Thirty years ago, the cloning of the green fluorescent protein GFP, together with genetic engineering tools, revolutionized biology by enabling researchers to fuse a fluorescent 'beacon' to any protein of interest so that it can be directly observed in living cells using fluorescence microscopy. Today's microscopes achieve live imaging, at nanometer resolution, in multicolor, allowing researchers to resolve even the smallest subcellular structures. Fluorescent proteins however have a limitation: the size of the fluorescent tag is often equivalent to the size of a typical folded protein, thus adding a considerable molecular 'cargo' to the protein under study and potentially impacting its function. This can become a particular obstacle for the study of microproteins, a newly appreciated class of proteins that are much smaller than average. Such tiny proteins have often been overlooked in the past but seminal discoveries of microproteins with important biological functions have sparked growing interest by the research community.
A study led by postdoctoral researcher Lorenzo Lafranchi from Simon Elsässer's laboratory at Karolinska Institutet and SciLifeLab, now reports a method, which allows fluorescent tagging of proteins with minimal perturbation - a single amino acid - added genetically on either end of a (micro)protein of interest. The method is termed Single-residue Terminal Labeling, STELLA. It is based on a synthetic building block (a non-canonical "designer" amino acid, rather than one of the 21 canonical ones) that is incorporated together with a larger tag using a technique termed genetic code expansion. The tag is then swiftly removed by the cell, leaving a single terminal designer amino acid on the protein of interest. The designer amino acid introduces a chemical group into the protein that subsequently allows conjugation with a small organic fluorescent dye, lighting up the protein of interest inside of the living cell. As an advantage over existing labeling techniques relying on genetic code expansion, STELLA can be used to conveniently and universally label the termini of any proteins.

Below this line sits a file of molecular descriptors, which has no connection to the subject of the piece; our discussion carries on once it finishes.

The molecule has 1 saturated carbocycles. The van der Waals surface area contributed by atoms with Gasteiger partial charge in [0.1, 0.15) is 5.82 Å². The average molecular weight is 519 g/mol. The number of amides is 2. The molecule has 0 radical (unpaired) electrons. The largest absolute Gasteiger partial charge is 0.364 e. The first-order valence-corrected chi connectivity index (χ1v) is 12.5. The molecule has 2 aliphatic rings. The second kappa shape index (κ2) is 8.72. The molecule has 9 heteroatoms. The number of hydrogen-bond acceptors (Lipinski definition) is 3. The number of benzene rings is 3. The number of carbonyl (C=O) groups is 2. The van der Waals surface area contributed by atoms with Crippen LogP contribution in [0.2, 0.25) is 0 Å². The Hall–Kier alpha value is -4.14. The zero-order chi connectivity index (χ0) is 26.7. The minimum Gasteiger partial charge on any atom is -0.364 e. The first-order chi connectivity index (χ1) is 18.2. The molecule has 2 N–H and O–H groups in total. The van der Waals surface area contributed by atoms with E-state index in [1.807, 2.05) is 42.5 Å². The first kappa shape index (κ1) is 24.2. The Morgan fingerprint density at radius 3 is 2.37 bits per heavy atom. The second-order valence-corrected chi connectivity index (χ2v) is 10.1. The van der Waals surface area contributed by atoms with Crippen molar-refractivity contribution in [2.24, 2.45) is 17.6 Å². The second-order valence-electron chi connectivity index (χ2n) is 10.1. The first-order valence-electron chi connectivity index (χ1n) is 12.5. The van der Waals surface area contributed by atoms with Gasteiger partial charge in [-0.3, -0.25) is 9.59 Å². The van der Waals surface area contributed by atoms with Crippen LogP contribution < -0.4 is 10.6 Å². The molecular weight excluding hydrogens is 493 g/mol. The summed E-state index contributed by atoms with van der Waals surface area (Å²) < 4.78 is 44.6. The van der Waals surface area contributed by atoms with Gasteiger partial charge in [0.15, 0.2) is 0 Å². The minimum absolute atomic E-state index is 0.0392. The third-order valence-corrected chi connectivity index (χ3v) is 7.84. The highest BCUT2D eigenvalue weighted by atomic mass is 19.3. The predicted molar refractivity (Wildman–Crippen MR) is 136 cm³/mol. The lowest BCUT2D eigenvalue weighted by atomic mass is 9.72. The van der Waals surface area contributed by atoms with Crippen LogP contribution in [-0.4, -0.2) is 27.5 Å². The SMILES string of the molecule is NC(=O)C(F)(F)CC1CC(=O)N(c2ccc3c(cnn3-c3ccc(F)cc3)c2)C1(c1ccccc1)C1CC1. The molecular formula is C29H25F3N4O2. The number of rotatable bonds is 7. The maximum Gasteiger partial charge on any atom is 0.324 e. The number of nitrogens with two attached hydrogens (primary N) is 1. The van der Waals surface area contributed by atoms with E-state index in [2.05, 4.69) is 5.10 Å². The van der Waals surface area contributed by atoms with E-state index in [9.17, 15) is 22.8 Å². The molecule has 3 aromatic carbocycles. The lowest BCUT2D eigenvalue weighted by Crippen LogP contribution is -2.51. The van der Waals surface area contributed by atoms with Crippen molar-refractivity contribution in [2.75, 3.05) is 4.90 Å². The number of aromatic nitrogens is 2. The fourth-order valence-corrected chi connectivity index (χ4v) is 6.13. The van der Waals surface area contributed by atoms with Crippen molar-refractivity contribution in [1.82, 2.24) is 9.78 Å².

The study, published in the Journal of the American Chemical Society, demonstrates the utility of STELLA in fluorescent labeling a variety of human proteins and microproteins, localized to different subcellular compartments and organelles. Beyond cellular proteins, the team was also able to label and localize a number of elusive polypeptides produced by the SARS-CoV2 coronavirus causing Covid-19.